Business Value then is at best a vague uncertainty, and at worst actively harmful on a scale only limited to those things that the business can affect. Using this as a guide for what work should be done is not a responsible way to use people's labour.
A business without value?
Fine. Ok. A business has to make a profit or it can't exist. Maybe that's not a sensible way of organising our whole society given the nightmarish things we've seen it lead to. But fine, given the current arrangement of things we'll accept this for now2.
But perhaps we can be a little bit more discerning than just blindly accepting the wild and unchecked pursuit of profit at all costs?
I did it all for the nookie
Fred Durst, proposing an alternative system of value
To simply remove the worst negative aspects of the pursuit of business value, doesn't solve the other challenges of determining what would offer positive returns - we need to find an approach that allows us to gain some insight into what does. For that matter, we also need to figure out a way to navigate with work that might not be quite so cartoonishly villianous, but could still have an impact that we aren't comfortable with.
How do we decide what's valuable?
We don't need to throw out all of agile at least, so we can start with working in small increments that we immediately make available to get fast feedback. But we are left needing a method of judging that feedback, and we also want to be able to judge our own work without needing to inflict it on our unsuspecting users. While the users may ultimately decide if we keep or revert a change, it is important that we can decide for ourselves which changes we want to focus on in the first place.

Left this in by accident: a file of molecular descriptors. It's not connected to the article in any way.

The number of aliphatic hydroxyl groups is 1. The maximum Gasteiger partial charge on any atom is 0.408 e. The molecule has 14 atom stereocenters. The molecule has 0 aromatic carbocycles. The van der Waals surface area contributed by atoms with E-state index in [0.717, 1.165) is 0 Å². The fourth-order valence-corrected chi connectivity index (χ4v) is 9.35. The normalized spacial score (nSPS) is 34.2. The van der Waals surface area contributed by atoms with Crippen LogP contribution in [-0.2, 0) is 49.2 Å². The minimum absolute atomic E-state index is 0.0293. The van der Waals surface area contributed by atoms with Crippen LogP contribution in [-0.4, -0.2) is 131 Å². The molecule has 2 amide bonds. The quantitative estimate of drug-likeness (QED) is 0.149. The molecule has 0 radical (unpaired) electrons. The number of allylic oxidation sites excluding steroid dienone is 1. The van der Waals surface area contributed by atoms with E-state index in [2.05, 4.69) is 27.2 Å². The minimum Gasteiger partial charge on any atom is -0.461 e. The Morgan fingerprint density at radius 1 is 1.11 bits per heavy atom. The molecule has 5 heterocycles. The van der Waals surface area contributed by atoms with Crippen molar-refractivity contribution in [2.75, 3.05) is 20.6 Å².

To this end, I think it is worth making a semi structured attempt to evaluate our own feelings about a potential change before, during, and after we make it. Because I am ageing and wish to cling to a semblance of my youth, I will call this a Vibe Check3.
Checking the Vibes
Search your feelings, you know this code is bad
Darth Vader (@l33td4rth on github)
I think it is important to start with a disclaimer that this is not merely intended to be a system of self gratification. We are bound by externalities, and the actions we take do affect others - so it is necessary to approach a process such as this with a clear understanding of what we aim to do and where the limits of our understanding may lie. If I am working on something that will impact people who have a significantly different life experience to my own it may fall outside of my own competence to evaluate the effects of my changes on those people - but as I do not wish to cause harm with my actions it would fall on me to learn about those impacts, this is best accomplished by having a person from that group as part of the team I work with so that they are constantly involved but if that is not available I can reach outside the team and use the good ol' fallback of talking with people.
Assuming that we are working as part of a team that has reached some level of consensus on what types of aims we have, and that we have methods in place to gain additional context from outside groups should we need it - we can proceed.
Thinkin' about the future